We simply can never support, condone or excuse the disruptive and violent tactics that some of the protesters have adopted. When such unlawful acts are committed, the SAPS must intervene. Their actions too should be governed by the terms of the law.
I want to state clearly that I understand that only some protesters make themselves guilty of unlawful acts. Yet these unlawful actions actually retard the engagement process that may lead us out of the situation we are in because protesters feel that their members and leaders are being targeted and that negotiation is happening in bad faith. I assure you that, as far as we can tell, none of the people arrested have been detained for their leadership of peaceful protests, but rather for allegedly unlawful activity. Such activity not only obliges the university management to escalate security measures, but undermines the engagement process.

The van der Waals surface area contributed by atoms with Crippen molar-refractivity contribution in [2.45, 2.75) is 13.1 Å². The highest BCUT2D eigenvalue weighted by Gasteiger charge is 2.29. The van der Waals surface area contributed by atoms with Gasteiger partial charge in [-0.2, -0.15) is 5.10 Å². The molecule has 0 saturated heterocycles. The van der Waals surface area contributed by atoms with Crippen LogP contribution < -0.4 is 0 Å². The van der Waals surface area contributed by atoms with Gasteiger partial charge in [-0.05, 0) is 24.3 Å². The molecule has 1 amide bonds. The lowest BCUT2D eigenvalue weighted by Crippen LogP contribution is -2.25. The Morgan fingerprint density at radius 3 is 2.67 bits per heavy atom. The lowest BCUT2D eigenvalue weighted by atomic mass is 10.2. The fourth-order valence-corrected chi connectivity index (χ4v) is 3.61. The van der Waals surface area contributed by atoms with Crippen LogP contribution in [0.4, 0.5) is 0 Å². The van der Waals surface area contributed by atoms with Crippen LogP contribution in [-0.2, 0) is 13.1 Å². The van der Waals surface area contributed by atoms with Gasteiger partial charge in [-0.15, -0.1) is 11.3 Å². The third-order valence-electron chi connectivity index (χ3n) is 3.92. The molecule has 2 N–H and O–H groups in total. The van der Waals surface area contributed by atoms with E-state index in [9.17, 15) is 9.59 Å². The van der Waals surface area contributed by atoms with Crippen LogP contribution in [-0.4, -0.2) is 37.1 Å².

I want to conclude with a promise that we are open to listening, hearing and better understanding the anger and frustrations that students and staff feel – both those driving the university shutdown for Fees Must Fall and for decolonisation, and those who have felt intimidated, silenced and insulted throughout those confrontational periods. We are doing our best to protect all members of our community and to preserve the academic project.
Dr Max Price